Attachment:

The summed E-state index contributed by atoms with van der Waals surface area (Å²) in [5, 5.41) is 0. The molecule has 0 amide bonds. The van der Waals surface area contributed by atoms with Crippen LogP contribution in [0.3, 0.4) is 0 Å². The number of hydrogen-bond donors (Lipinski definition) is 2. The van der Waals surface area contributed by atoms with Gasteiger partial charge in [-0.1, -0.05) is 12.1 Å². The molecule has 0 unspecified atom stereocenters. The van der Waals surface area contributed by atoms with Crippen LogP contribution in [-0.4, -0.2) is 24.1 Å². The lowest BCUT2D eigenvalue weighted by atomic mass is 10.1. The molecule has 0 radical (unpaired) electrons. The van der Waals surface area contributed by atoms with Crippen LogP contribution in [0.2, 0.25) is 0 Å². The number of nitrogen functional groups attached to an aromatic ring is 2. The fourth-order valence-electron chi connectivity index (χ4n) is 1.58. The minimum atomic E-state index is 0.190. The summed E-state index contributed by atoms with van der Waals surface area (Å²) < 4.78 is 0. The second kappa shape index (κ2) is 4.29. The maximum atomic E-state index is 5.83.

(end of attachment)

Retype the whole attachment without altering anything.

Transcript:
The summed E-state index contributed by atoms with van der Waals surface area (Å²) in [5, 5.41) is 0. The molecule has 0 amide bonds. The van der Waals surface area contributed by atoms with Crippen LogP contribution in [0.3, 0.4) is 0 Å². The number of hydrogen-bond donors (Lipinski definition) is 2. The van der Waals surface area contributed by atoms with Gasteiger partial charge in [-0.1, -0.05) is 12.1 Å². The molecule has 0 unspecified atom stereocenters. The van der Waals surface area contributed by atoms with Crippen LogP contribution in [-0.4, -0.2) is 24.1 Å². The lowest BCUT2D eigenvalue weighted by atomic mass is 10.1. The molecule has 0 radical (unpaired) electrons. The van der Waals surface area contributed by atoms with Crippen LogP contribution in [0.2, 0.25) is 0 Å². The number of nitrogen functional groups attached to an aromatic ring is 2. The fourth-order valence-electron chi connectivity index (χ4n) is 1.58. The minimum atomic E-state index is 0.190. The summed E-state index contributed by atoms with van der Waals surface area (Å²) < 4.78 is 0. The second kappa shape index (κ2) is 4.29. The maximum atomic E-state index is 5.83.